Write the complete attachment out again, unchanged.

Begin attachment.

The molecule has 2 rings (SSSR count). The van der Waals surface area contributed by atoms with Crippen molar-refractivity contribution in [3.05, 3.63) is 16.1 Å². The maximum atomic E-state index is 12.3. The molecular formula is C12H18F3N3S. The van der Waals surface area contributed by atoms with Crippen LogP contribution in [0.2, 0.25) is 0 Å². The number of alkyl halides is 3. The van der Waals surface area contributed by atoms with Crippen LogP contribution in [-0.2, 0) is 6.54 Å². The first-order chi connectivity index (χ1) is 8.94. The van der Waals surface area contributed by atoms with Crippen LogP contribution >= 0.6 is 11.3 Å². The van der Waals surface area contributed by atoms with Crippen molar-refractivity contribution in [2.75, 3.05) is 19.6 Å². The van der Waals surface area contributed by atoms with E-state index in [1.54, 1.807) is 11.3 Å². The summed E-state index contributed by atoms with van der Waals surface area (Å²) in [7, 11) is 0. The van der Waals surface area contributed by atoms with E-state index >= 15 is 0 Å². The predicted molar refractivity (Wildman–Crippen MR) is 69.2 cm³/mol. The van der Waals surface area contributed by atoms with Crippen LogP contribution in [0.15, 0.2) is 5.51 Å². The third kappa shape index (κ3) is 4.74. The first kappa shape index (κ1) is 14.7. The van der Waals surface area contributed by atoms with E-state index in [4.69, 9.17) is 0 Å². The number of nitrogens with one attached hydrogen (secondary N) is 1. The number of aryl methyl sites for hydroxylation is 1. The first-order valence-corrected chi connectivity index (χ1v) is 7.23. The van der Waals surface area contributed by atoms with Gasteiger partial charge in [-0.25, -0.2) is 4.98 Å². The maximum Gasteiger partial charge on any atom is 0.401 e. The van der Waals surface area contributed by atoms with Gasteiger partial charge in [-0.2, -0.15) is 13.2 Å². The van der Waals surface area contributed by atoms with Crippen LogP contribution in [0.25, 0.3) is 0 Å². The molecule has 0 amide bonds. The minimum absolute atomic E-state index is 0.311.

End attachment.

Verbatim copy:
The molecule has 2 rings (SSSR count). The van der Waals surface area contributed by atoms with Crippen molar-refractivity contribution in [3.05, 3.63) is 16.1 Å². The maximum atomic E-state index is 12.3. The molecular formula is C12H18F3N3S. The van der Waals surface area contributed by atoms with Crippen LogP contribution in [0.2, 0.25) is 0 Å². The number of alkyl halides is 3. The van der Waals surface area contributed by atoms with Crippen LogP contribution in [-0.2, 0) is 6.54 Å². The first-order chi connectivity index (χ1) is 8.94. The van der Waals surface area contributed by atoms with Crippen LogP contribution >= 0.6 is 11.3 Å². The van der Waals surface area contributed by atoms with Crippen molar-refractivity contribution in [2.75, 3.05) is 19.6 Å². The van der Waals surface area contributed by atoms with E-state index in [1.54, 1.807) is 11.3 Å². The summed E-state index contributed by atoms with van der Waals surface area (Å²) in [7, 11) is 0. The van der Waals surface area contributed by atoms with E-state index >= 15 is 0 Å². The predicted molar refractivity (Wildman–Crippen MR) is 69.2 cm³/mol. The van der Waals surface area contributed by atoms with Crippen LogP contribution in [0.15, 0.2) is 5.51 Å². The third kappa shape index (κ3) is 4.74. The first kappa shape index (κ1) is 14.7. The van der Waals surface area contributed by atoms with E-state index in [4.69, 9.17) is 0 Å². The number of nitrogens with one attached hydrogen (secondary N) is 1. The number of aryl methyl sites for hydroxylation is 1. The first-order valence-corrected chi connectivity index (χ1v) is 7.23. The van der Waals surface area contributed by atoms with Gasteiger partial charge in [-0.25, -0.2) is 4.98 Å². The maximum Gasteiger partial charge on any atom is 0.401 e. The van der Waals surface area contributed by atoms with Gasteiger partial charge in [-0.2, -0.15) is 13.2 Å². The van der Waals surface area contributed by atoms with Crippen LogP contribution in [0.25, 0.3) is 0 Å². The molecule has 0 amide bonds. The minimum absolute atomic E-state index is 0.311.